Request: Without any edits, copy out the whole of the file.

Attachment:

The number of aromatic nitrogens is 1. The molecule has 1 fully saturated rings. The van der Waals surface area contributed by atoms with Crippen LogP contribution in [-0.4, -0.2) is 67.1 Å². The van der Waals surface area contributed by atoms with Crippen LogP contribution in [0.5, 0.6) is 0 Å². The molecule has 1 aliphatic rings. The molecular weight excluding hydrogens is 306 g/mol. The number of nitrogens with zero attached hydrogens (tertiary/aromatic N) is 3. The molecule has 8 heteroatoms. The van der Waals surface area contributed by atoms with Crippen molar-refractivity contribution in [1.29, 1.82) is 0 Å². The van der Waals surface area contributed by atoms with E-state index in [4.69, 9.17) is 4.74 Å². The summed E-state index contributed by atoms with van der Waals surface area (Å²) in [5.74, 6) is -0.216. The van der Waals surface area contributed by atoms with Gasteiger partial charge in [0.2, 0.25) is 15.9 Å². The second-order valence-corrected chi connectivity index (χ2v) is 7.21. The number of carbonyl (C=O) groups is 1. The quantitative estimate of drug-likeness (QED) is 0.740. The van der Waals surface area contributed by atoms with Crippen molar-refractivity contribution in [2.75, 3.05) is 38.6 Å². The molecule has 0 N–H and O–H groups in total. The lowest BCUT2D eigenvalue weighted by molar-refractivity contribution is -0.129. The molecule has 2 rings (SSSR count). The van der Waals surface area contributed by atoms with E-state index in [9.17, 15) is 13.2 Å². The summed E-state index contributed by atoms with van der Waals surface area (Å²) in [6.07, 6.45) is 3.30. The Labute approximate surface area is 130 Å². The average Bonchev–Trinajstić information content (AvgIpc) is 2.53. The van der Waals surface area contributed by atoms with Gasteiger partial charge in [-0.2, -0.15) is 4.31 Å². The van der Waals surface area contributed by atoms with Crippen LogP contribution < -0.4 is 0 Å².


The number of aromatic nitrogens is 1. The molecule has 1 fully saturated rings. The van der Waals surface area contributed by atoms with Crippen LogP contribution in [-0.4, -0.2) is 67.1 Å². The van der Waals surface area contributed by atoms with Crippen LogP contribution in [0.5, 0.6) is 0 Å². The molecule has 1 aliphatic rings. The molecular weight excluding hydrogens is 306 g/mol. The number of nitrogens with zero attached hydrogens (tertiary/aromatic N) is 3. The molecule has 8 heteroatoms. The van der Waals surface area contributed by atoms with Crippen molar-refractivity contribution in [1.29, 1.82) is 0 Å². The van der Waals surface area contributed by atoms with E-state index in [4.69, 9.17) is 4.74 Å². The summed E-state index contributed by atoms with van der Waals surface area (Å²) in [5.74, 6) is -0.216. The van der Waals surface area contributed by atoms with Gasteiger partial charge in [0.2, 0.25) is 15.9 Å². The second-order valence-corrected chi connectivity index (χ2v) is 7.21. The number of carbonyl (C=O) groups is 1. The quantitative estimate of drug-likeness (QED) is 0.740. The van der Waals surface area contributed by atoms with Crippen molar-refractivity contribution in [2.75, 3.05) is 38.6 Å². The molecule has 0 N–H and O–H groups in total. The lowest BCUT2D eigenvalue weighted by molar-refractivity contribution is -0.129. The molecule has 2 rings (SSSR count). The van der Waals surface area contributed by atoms with E-state index in [9.17, 15) is 13.2 Å². The summed E-state index contributed by atoms with van der Waals surface area (Å²) in [6.07, 6.45) is 3.30. The Labute approximate surface area is 130 Å². The average Bonchev–Trinajstić information content (AvgIpc) is 2.53. The van der Waals surface area contributed by atoms with Gasteiger partial charge in [-0.2, -0.15) is 4.31 Å². The van der Waals surface area contributed by atoms with Crippen LogP contribution < -0.4 is 0 Å².